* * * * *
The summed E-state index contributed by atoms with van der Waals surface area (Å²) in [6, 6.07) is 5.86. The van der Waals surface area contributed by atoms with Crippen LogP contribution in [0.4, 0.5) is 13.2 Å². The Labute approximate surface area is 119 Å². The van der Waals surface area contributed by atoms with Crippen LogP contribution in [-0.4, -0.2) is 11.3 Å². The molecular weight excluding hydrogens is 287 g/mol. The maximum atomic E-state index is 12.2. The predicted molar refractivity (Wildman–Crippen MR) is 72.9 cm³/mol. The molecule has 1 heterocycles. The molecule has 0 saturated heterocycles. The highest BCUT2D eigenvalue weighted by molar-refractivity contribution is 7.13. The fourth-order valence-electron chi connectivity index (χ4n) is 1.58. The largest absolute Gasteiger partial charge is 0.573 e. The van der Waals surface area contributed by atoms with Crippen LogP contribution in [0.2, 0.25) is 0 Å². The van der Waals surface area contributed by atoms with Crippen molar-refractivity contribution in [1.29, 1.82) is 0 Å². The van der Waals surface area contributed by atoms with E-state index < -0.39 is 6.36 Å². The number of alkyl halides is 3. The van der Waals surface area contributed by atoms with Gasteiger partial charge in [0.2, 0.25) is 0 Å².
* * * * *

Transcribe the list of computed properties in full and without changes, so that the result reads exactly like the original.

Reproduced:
The summed E-state index contributed by atoms with van der Waals surface area (Å²) in [6, 6.07) is 5.86. The van der Waals surface area contributed by atoms with Crippen LogP contribution in [0.4, 0.5) is 13.2 Å². The Labute approximate surface area is 119 Å². The van der Waals surface area contributed by atoms with Crippen LogP contribution in [-0.4, -0.2) is 11.3 Å². The molecular weight excluding hydrogens is 287 g/mol. The maximum atomic E-state index is 12.2. The predicted molar refractivity (Wildman–Crippen MR) is 72.9 cm³/mol. The molecule has 1 heterocycles. The molecule has 0 saturated heterocycles. The highest BCUT2D eigenvalue weighted by molar-refractivity contribution is 7.13. The fourth-order valence-electron chi connectivity index (χ4n) is 1.58. The largest absolute Gasteiger partial charge is 0.573 e. The van der Waals surface area contributed by atoms with Crippen LogP contribution in [0.2, 0.25) is 0 Å². The van der Waals surface area contributed by atoms with Crippen molar-refractivity contribution in [1.29, 1.82) is 0 Å². The van der Waals surface area contributed by atoms with E-state index < -0.39 is 6.36 Å². The number of alkyl halides is 3. The van der Waals surface area contributed by atoms with Gasteiger partial charge in [0.2, 0.25) is 0 Å².